So lately I’ve been experiencing difficulty breathing. Do you know that feeling that comes after you hold your breath for a long time after exhalation (so when your lungs are empty)? That need to just get as much air in your lungs as quickly as possible? Mix that with the feeling of heart palpatations and that’s what I’ve been going through. It started on the twenty-fourth of May. I was taking percocet at the time and I had increased my dose to two 5mg pills twice a day, and one every 4 hours (with a daily max of 7 pills). So I thought maybe these issues could be caused by the percocet, a phenomenon called respiratory depression (sometimes brought on by opiods taken in high doses).
That would be an alright paradigm if these ‘episodes’ weren’t so paroxysmal. Since my intake of opiods has both remained stable and actually increased, if respiratory depression was happening, it would be constant. And since we’ve titrated very slowly, and were on such a low dosage, I think the opioid-induced-resiratory-depression model can be thrown out the window.
The symptoms were brought on initially only at night, while lying flat on my back preparing to sleep. So I thought, well, maybe this is mitral valve prolapse (a condition relatively common to my connective tissue disease). Although I have not completely ruled that out, I don’t think its the primary problem here. So then I moved to COPD — because I do have issues with my left lung (crackling and constant cough after having bronchitis). Again, although I can’t rule that out (and have yet to see a respirologist or pulmonologist), I don’t think its the primary cause.
I have atlanto-axial instability, and so recently I’ve been trying to connect the two as a possible explanation for things — albeit a much more insidious one. So what I’ve come up with is a working paradigm that includes both my AAI and… central sleep apnea. Central sleep apnea is usually caused by arthritic and/or mechanical changes to the cervical spine, which in turn causes compression of the spinal cord.
I think this is the best explanation.
So right now I’m waiting for an appointment with a sleep clinic to have a sleep study done. On the one hand, I’m anxious to receive some answers; and slightly happy that I can kill two birds with one stone when I get my cervical fusion. And on the other I’m nervous — I really don’t want to hear that I stop breathing while I sleep…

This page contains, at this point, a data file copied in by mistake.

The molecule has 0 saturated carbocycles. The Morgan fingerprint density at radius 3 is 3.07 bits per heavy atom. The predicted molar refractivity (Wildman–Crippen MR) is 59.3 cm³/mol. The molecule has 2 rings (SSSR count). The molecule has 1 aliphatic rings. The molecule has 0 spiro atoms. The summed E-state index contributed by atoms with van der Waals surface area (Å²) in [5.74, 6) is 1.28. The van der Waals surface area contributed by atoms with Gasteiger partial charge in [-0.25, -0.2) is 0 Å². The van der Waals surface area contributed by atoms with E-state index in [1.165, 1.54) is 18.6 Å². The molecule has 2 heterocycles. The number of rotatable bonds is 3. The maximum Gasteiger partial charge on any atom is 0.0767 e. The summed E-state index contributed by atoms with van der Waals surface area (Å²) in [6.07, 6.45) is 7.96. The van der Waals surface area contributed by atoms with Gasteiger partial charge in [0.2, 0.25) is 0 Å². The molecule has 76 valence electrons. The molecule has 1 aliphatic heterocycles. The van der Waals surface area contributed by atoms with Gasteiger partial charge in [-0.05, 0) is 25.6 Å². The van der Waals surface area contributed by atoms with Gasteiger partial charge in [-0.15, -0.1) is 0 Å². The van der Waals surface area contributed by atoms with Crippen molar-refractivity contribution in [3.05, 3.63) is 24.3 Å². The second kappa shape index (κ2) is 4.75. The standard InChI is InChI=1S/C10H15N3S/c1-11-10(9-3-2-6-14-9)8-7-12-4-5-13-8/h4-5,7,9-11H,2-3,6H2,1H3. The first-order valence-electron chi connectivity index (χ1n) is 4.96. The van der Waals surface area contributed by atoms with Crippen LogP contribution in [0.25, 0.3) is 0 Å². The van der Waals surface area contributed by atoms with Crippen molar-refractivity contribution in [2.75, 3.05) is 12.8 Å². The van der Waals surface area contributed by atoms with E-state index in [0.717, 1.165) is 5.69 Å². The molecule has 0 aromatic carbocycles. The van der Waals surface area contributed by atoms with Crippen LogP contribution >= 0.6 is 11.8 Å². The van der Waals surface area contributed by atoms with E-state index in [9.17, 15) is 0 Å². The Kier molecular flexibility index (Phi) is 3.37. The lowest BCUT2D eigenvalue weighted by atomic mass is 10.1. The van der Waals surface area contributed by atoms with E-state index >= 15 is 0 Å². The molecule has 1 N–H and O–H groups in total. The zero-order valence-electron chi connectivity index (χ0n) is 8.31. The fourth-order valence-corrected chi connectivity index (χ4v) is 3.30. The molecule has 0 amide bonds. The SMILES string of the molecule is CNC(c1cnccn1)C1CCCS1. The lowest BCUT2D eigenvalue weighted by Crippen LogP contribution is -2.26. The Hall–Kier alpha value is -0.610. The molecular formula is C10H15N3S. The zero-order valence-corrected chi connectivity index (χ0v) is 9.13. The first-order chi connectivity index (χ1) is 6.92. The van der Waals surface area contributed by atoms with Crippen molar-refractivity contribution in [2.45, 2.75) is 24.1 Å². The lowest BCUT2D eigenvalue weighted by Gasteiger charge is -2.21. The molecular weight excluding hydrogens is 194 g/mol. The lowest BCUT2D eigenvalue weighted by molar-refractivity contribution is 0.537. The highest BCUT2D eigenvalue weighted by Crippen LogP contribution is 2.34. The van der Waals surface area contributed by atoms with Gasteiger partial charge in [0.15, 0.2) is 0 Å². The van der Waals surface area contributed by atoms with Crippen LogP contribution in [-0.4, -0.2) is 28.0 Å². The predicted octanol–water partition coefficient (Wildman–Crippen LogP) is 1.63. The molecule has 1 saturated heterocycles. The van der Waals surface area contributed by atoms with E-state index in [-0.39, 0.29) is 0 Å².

So, originally these breathing episodes started when I was about to fall asleep, lying on my back, at night. Now, they occur throughout the day. When I’m sitting at my desk, I’ll have to take deep breaths. When I’m driving, the same deal. I mean, its easy to see how disconcerting that can be just during the waking hours, sleep brings a whole new level of anxiousness. I literally hate sleeping; I’ve never really liked it — I’d much rather stay up 24h a day… that is, if such a thing was physiologically feasable. Now, I dread going to bed. I’m in like this catatonic stupor all day from exhaustion and lack of sleep. My sleep cycle kicks my circadian rhythm in the teeth.
I guess I wanted to publish this as a little farewell note in case things do take a turn for the worse. I hope dearly they don’t, both because I don’t want to die, and because I want people to remember me as a better person. I’ve gotten really sick these past 6 months, and my family recently went through a divorce (not that these events excuse my behavior, they just provide context), so I haven’t been the best person I can be — I’ve actually been kind of a dick.
Although this sucks, and I wouldn’t wish anyone else to go through this, I’m kind of glad I am — that is, I’m glad if I live through it… (anti-jinx!!). Because its really opened my eyes to a whole new way of looking at things (more on this later!).